The Lost Purse

(bones) Poor man finds a purse filled with coins and returns it to the owner.  The owner, not wanting to pay reward, claims there are only half as many coins as there had been before he lost it, and has the poor man arrested.  Judge questions them and decides, “This must be a different lost purse.  We’ll keep looking for the one you lost.  This honest man may keep the one he found, until we find the rightful owner.”

The Sun and the Wind  http://www.story-lovers.com/listsconflictresolution.html

The Sun and the Wind once had a quarrel as to which was the stronger. Each believed himself to be the more powerful. While they were arguing they saw a traveler walking along the country highway, wearing a great cloak.

“Here is a chance to test our strength,” said the Wind; “let us see which of us is strong enough to make that traveler take off his cloak; the one who can do that shall be judged the more powerful.”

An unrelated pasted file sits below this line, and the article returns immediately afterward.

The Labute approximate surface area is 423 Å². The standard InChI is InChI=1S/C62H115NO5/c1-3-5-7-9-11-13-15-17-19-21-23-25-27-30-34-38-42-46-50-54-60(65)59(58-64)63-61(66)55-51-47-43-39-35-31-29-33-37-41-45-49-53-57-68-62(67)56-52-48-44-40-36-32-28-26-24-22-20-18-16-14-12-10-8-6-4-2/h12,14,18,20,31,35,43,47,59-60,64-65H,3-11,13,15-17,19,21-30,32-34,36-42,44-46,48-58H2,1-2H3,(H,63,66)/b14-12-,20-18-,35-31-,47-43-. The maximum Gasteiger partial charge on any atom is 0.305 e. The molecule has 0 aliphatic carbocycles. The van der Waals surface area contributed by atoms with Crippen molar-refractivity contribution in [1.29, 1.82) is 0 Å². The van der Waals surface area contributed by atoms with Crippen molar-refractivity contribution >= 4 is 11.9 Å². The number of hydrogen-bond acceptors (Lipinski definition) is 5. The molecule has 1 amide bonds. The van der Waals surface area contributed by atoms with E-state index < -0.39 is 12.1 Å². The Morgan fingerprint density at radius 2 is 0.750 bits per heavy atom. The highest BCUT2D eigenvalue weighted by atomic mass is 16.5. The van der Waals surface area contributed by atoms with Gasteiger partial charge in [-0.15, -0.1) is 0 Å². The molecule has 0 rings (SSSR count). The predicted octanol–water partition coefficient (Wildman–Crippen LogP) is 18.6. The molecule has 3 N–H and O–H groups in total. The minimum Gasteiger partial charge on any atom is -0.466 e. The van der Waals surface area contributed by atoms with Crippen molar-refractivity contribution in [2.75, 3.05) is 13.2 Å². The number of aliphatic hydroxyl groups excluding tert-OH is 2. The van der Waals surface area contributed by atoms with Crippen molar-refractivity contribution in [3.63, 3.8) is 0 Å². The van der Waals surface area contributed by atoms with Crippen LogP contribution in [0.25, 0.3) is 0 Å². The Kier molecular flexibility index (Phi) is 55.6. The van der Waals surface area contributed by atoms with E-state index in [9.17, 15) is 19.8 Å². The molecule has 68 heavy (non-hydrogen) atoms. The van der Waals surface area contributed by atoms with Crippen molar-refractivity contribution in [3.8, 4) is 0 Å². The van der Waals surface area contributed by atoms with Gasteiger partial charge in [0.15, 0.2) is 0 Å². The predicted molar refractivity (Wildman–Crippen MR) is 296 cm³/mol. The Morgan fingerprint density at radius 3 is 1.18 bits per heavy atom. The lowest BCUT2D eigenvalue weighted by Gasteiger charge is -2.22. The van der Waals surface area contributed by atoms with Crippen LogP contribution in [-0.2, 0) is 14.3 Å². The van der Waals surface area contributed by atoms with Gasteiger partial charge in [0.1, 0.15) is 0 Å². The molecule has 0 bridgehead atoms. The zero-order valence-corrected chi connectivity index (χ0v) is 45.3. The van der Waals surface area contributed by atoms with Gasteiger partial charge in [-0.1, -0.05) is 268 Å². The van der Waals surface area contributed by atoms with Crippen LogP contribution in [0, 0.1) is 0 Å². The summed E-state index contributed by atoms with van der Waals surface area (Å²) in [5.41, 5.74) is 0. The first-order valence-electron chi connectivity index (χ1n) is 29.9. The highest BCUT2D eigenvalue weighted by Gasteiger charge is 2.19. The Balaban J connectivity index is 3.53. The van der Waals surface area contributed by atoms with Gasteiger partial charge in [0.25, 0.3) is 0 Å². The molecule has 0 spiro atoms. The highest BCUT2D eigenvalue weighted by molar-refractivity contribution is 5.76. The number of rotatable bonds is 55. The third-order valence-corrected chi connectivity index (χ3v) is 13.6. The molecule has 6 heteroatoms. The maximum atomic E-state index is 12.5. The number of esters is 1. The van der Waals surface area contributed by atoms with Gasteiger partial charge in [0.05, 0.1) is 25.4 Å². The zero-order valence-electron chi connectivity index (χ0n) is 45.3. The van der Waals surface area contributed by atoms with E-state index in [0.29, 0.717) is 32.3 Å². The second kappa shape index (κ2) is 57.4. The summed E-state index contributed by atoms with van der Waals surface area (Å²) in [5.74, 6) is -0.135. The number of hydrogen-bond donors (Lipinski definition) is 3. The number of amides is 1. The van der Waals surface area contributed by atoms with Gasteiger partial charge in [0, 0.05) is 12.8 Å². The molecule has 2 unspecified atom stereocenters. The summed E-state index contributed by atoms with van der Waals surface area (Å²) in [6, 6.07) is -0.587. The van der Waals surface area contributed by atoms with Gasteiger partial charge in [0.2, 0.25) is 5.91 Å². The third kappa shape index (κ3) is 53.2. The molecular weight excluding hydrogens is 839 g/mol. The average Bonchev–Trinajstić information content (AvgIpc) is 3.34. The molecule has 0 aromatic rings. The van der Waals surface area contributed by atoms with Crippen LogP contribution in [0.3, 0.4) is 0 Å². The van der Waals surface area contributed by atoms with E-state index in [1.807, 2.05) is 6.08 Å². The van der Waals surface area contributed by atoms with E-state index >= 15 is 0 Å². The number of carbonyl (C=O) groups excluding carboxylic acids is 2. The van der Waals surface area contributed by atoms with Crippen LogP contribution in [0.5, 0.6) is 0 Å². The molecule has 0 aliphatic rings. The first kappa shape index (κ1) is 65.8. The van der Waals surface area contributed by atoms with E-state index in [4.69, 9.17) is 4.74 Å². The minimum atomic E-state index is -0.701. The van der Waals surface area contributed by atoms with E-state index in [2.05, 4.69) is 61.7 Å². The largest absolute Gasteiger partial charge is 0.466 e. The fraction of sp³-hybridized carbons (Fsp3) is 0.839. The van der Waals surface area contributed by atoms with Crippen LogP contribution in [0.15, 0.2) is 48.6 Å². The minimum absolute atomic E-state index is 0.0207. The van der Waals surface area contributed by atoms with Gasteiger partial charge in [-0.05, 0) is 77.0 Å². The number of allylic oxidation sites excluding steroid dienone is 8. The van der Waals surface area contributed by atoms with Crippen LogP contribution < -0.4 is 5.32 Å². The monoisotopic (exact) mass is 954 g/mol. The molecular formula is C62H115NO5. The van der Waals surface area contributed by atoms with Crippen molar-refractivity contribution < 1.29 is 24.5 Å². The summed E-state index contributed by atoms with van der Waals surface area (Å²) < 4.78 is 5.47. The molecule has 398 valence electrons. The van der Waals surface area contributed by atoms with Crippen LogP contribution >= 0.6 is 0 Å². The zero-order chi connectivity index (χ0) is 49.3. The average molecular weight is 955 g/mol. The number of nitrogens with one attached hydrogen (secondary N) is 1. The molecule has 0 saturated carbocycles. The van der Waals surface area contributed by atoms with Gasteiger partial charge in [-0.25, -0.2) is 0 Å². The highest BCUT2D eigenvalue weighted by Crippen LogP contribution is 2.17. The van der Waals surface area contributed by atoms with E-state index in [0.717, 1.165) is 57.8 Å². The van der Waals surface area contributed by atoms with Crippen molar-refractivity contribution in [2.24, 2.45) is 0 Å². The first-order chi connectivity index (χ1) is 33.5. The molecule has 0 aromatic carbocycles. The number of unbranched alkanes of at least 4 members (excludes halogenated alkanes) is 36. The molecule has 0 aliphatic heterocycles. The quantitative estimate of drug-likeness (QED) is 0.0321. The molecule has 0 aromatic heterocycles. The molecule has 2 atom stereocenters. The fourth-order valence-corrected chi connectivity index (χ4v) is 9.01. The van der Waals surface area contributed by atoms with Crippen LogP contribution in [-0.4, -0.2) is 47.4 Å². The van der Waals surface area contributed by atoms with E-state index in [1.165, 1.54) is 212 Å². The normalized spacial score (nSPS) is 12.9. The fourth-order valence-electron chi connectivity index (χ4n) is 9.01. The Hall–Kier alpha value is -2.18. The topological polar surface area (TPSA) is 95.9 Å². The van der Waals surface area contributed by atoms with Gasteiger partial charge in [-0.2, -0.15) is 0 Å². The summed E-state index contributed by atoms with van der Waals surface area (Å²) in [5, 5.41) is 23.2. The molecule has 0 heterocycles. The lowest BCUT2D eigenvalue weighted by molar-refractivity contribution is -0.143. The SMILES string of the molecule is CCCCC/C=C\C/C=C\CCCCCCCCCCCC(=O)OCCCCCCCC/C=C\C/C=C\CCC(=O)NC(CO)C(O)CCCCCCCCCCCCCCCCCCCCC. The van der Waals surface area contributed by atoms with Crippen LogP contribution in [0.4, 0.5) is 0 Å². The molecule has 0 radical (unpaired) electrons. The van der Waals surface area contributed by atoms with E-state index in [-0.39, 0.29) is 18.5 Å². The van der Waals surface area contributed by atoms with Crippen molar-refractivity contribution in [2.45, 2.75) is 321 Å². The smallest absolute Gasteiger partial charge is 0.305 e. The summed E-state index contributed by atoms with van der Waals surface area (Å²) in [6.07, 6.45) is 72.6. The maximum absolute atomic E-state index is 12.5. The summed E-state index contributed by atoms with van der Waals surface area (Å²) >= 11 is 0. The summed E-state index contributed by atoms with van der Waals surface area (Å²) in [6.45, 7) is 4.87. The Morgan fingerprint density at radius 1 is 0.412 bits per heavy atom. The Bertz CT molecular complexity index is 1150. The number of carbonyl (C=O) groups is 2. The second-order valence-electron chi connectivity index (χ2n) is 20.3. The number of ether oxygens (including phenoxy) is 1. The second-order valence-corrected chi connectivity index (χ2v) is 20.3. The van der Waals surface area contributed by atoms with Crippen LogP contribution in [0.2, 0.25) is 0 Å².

“Agreed,” said the Sun.

Instantly the Wind began to blow; he puffed and tugged at the man’s cloak, and raised a storm of hail and rain, to beat at it. But the colder it grew and the more it stormed, the tighter the traveler held his cloak around him. The Wind could not get it off.

Now it was the Sun’s turn. He shone with all his beams on the man’s shoulders. As it grew hotter and hotter, the man unfastened his cloak; then he threw it back; at last he took it off! The Sun had won.    —  from Stories to Tell to Children by Sara Cone Bryant

HODJA STORIES  Preaching in the mosque  –translated by Priscilla Howe.

Nastradin Khodzha said to the people who were gathered at the mosque, “Do you know what I’m going to say?” “No, we don’t.”  “Well, if you don’t know, I have nothing to say to you.”

The next time, he asked them again, “Do you know what I’m going to say?”  “Yes, we know!”